WBAI back on air with local control
Nayaba Arinde | 11/14/2019, 9:43 a.m.
“We are back unapologetically with more radical, cutting-edge programming,” WBAI radio (99.5FM) General Manager Berthold Reimers said at press time this week.
At midnight Wednesday, Nov. 6, 2019, embattled “progressive” New York radio went back on air with local control, by court order of NYS Supreme Court Judge Melissa Crane.
The restoration of live local broadcasting, access to their website, archives and live stream came after a month of legal wrangling in the courts.
Earlier this month on air hosts and staff at the Cobble Hill, Brooklyn studio offices were emailed a statement by the Pacifica Foundation saying: “Due to ongoing and continued projections to further financial losses at WBAI, local operations are being discontinued as of Oct.7, 2019.” Doors were locked, studios rendered unusable, and access denied. Four weeks of court action and activist
pushback court victories, appeals and counter appeals ensued.
“The return of WBAI to local control shows you the power that a progressive multi-ethnic and multi-racial coalition standing united on the right side of history can accomplish in a City like New York,” said Black Star News host Milton Allimadi.
Early on Thursday morning, Nov. 7, 2019, WBAI hosts Wuyi Jacobs and Sally O’Brien confirmed to the Amsterdam News that the station was back on air though the fight was not yet over and appeals were expected. Hosting shows immediately on Thursday morning were Wuyi Jacobs, Mimi Rosenberg and Milton Allimadi.
Afrobeats Radio Executive Producer and host Wuyi Jacobs said, “It’s great to have WBAI back in local management hands and local programing back on the air, but the crisis is not over until the threat by some to sell the historic 99.5 signal is removed. And more so, there is plenty of work to do to get WBAI back to speed. I call on listeners and members, producers and management to rise to the occasion; it is time to reinvent a new WBAI to face the challenges of our time, with exciting new possibilities in programming and community engagement.”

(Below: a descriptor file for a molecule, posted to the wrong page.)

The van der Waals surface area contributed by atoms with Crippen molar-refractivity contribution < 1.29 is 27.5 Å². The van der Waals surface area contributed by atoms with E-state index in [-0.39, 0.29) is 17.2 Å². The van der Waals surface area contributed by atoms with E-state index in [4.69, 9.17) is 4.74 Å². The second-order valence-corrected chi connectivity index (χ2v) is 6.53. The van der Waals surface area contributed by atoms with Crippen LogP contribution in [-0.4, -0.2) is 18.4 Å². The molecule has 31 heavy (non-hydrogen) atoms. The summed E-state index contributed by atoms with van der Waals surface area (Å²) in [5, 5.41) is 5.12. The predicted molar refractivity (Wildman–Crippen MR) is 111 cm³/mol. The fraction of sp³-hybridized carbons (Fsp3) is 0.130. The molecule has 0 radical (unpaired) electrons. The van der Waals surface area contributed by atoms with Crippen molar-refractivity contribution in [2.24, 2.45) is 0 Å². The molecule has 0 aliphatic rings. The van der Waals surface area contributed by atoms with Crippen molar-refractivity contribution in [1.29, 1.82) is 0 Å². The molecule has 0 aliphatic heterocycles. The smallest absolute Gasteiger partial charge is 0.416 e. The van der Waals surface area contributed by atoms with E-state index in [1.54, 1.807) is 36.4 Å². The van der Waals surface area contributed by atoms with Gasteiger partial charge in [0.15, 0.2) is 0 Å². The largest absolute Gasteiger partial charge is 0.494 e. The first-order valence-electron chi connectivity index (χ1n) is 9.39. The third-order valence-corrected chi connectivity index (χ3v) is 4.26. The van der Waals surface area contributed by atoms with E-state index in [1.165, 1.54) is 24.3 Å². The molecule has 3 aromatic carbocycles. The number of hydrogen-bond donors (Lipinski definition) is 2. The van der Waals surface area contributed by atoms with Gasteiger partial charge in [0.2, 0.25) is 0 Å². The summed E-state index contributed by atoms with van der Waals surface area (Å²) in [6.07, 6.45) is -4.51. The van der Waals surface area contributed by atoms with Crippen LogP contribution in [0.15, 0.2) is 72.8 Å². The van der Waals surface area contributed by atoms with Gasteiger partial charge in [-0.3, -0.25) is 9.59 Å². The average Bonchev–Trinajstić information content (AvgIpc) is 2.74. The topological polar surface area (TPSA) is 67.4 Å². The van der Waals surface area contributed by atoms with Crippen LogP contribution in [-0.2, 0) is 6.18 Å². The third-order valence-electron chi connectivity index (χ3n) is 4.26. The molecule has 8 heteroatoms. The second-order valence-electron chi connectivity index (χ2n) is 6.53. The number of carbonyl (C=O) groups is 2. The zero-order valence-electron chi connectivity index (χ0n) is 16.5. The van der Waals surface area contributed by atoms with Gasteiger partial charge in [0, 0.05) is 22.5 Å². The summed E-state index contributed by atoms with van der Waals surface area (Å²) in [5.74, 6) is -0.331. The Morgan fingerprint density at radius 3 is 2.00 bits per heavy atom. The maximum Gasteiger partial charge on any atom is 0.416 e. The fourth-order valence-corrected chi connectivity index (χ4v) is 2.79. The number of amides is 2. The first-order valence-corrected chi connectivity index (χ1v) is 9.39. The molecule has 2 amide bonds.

The day local broadcasting resumed, Education at the Crossroads producer and host Bashir Mchawi posted on Facebook, “While still in a fragile state, internal warfare has broken out at WBAI (again). Whether WBAI survives or not is up to all of you. With the current programming crisis caused by no news department, constant blabbing about fundraising and programs piped in from the West Coast, I can understand all of the people who have turned their radio dial to other stations. How about picking and choosing? There are still some good programs on BAI. Select a few programs to listen to in your car, at home, on your smartphone or tablet, on your computer…you can even retrieve programs from the archive at wbai.org. For WBAI (99.5 FM) to stay alive, the station needs you. My current program, Education at the Crossroads, began in November of 1996. It will be 17 years at the end of the month! There is now not a single Black owned FM radio station in New York. We need access to the airwaves. WBAI is just about all we have. Select a couple of programs to listen to and tell a friend or two about WBAI.”